Article

Topographic organization of sensory projections to the olfactory bulb.

Department of Biochemistry and Molecular Biophysics, Columbia University College of Physicians and Surgeons, New York, New York 10032.
Cell (Impact Factor: 33.12). 01/1995; 79(6):981-91. DOI: 10.1016/0092-8674(94)90029-9
Source: PubMed

ABSTRACT The detection of odorant receptor mRNAs within the axon terminals of sensory neurons has permitted us to ask whether neurons expressing a given receptor project their axons to common glomeruli within the olfactory bulb. In situ hybridization with five different receptor probes demonstrates that axons from neurons expressing a given receptor converge on one, or at most, a few glomeruli within the olfactory bulb. Moreover, the position of specific glomeruli is bilaterally symmetric and is constant in different individuals within a species. These data support a model in which exposure to a given odorant may result in the stimulation of a spatially restricted set of glomeruli, such that the individual odorants would be associated with specific topographic patterns of activity within the olfactory bulb.

1 Bookmark
 · 
94 Views
  • Source
    [Show abstract] [Hide abstract]
    ABSTRACT: While the timing of neuronal activity in the olfactory bulb (OB) relative to sniffing has been the object of many studies, the behavioral relevance of timing information generated by patterned activation within the bulbar response has not been explored. Here we show, using sniff-triggered, dynamic, 2-D, optogenetic stimulation of mitral/tufted cells, that virtual odors that differ by as little as 13 ms are distinguishable by mice. Further, mice are capable of discriminating a virtual odor movie based on an optically imaged OB odor response versus the same virtual odor devoid of temporal dynamics-independently of the sniff-phase. Together with studies showing the behavioral relevance of graded glomerular responses and the response timing relative to odor sampling, these results imply that the mammalian olfactory system is capable of very high transient information transmission rates.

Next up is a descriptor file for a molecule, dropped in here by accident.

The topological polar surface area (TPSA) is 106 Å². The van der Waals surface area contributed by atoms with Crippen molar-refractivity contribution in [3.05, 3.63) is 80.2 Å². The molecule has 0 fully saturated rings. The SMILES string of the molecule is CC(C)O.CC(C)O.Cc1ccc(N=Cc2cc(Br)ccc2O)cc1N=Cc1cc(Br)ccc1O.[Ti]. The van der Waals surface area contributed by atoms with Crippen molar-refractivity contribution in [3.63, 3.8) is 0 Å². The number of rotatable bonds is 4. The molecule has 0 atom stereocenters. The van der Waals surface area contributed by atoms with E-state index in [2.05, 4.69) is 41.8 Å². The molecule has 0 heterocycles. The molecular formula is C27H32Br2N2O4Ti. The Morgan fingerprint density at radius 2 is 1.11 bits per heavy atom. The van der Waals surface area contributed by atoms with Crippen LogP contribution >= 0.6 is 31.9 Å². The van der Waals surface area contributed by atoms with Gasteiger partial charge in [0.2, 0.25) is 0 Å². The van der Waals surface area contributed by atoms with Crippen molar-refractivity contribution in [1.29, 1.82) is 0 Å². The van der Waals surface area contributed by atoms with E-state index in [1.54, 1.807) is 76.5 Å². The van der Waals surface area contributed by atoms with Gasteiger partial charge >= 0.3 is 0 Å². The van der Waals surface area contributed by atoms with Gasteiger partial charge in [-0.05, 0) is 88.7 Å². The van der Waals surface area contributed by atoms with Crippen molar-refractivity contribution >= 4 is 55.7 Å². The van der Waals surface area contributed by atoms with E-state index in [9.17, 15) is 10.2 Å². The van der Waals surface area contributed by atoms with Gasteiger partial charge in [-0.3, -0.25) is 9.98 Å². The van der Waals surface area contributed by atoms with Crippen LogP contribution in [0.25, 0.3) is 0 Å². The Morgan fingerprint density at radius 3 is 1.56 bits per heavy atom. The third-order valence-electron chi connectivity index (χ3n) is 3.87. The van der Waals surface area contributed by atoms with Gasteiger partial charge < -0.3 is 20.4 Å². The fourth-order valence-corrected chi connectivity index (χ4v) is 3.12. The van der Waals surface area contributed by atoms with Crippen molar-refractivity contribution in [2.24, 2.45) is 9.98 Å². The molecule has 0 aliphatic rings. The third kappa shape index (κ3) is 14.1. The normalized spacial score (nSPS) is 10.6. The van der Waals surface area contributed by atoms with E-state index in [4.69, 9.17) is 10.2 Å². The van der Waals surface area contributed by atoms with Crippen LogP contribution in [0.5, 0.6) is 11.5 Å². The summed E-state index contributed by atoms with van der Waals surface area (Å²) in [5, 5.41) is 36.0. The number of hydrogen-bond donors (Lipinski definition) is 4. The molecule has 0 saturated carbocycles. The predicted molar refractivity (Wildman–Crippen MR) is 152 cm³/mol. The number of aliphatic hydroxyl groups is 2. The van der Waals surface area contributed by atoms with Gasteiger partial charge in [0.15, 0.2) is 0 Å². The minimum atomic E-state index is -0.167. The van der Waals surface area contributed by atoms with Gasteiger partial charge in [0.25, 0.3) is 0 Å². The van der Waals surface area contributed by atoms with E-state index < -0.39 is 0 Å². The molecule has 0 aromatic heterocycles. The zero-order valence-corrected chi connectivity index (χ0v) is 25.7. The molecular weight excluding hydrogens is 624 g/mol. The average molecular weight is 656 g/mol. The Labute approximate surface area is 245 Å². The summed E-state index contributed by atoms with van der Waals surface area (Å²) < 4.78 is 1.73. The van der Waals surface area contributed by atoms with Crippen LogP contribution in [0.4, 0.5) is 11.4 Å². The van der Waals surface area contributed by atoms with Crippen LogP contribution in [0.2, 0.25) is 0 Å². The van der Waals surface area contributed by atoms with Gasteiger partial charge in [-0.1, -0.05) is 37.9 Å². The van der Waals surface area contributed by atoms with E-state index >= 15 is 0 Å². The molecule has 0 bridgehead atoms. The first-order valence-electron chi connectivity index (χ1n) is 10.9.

PLoS Biology 12/2014; 12(12):e1002021. · 11.77 Impact Factor
  • Source
    [Show abstract] [Hide abstract]
    ABSTRACT: To study olfaction, first we should know which physical or chemical properties of odorant molecules determine the response of olfactory receptor neurons, and then we should study the effect of those properties on the combinatorial encoding in olfactory system. In this work we show that the response of an olfactory receptor neuron in Drosophila depends on molecular volume of an odorant; The molecular volume determines the upper limits of the neural response, while the actual neural response may depend on other properties of the molecules. Each olfactory receptor prefers a particular volume, with some degree of flexibility. These two parameters predict the volume and flexibility of the binding-pocket of the olfactory receptors, which are the targets of structural biology studies. At the end we argue that the molecular volume can affects the quality of per-ceived smell of an odorant via the combinatorial encoding, molecular volume may mask other underlying relations between properties of molecules and neural re-sponses and we suggest a way to improve the selection of odorants in further ex-perimental studies.
    birxiv. 01/2015;
  • Flavour. 01/2014; 3(Suppl 1):P21.

Full-text (2 Sources)

Download
504 Downloads
Available from
Jun 1, 2014